Youth Strength Training

There are many benefits to youth strength training. Among them are an increase in the muscular strength. By increasing strength the more muscle force can be generated by specific muscle groups. Another is an increase in Power, or how fast the aforementioned strength can be generated. By increasing the strength of muscles, the athlete also increases the endurance of those muscles. Stronger muscles last longer before fatigue hits. By strength training, the body is building connections from the brain to the muscles. Through these connections, the athlete improves motor skills, and their agility, speed, coordination, reaction time and balance. One of the biggest things strength training builds is confidence. When a young athlete feels strong, or moves a weight that they see as heavy, it fills them to the brim with self confidence, which is ever so important in this day and age.

There is an old wives tale that has been perpetuated through the past few decades that resistance training will stunt a childs growth. This is a HUGE Misconception. Strength training will not stunt a childs growth, in actuality, it has favorable influences on growth at any stage of development. Studies have been done which show that resistance training and weight bearing activities enhance bone density in children and adolescents. The stronger muscles pull on the bones making the bones grow thicker and stronger.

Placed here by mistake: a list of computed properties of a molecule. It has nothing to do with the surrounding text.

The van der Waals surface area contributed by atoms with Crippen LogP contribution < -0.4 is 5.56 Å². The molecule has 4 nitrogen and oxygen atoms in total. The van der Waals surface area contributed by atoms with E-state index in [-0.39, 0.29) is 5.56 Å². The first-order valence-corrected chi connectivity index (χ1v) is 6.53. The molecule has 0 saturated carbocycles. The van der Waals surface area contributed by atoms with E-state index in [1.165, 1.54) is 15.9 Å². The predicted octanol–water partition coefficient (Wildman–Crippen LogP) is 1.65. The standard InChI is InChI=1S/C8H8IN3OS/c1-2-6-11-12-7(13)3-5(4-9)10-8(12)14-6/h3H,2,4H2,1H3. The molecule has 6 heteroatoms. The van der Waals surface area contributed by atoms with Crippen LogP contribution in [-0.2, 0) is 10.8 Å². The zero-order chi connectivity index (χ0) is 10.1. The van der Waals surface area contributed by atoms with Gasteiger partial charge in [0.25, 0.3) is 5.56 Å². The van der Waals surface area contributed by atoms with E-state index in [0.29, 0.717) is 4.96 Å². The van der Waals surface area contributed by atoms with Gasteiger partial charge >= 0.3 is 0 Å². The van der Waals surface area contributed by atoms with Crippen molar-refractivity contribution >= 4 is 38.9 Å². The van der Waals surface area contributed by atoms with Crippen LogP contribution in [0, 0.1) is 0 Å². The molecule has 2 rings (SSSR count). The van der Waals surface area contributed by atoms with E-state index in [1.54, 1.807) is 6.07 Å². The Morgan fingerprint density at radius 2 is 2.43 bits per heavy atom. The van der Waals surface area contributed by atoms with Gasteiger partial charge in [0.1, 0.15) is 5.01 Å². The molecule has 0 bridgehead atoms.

There is an increasing rise in youth athlete injuries. Many of these are from overuse injuries of using the same movement pattern over and over as kids are specializing in one sport earlier and earlier. However, research has shown, regular participation in a strength and conditioning program can increase a young athlete’s resistance to injury. A proper athlete development training program like we have here at No Risk Sports Performance, home of Parisi Speed School of RI can play a pivotal role in preparing a young athlete for sports and thereby reducing the chances or decrease the severity of sport- related injuries.

While seeing outcomes on the playing field is the performance goal of any sports performance program, it is not the overall goal. Limiting the results of any program to just seeing outcomes in increasing muscular strength, power and endurance is short sighted. The program needs to be fun, and that training and physical activity is fun. By doing this we are promoting an interest in physical activity which hopefully will be instilled in youth athletes as they get older so they will continue to participate in a healthy and active lifestyle, even when their playing days are over.

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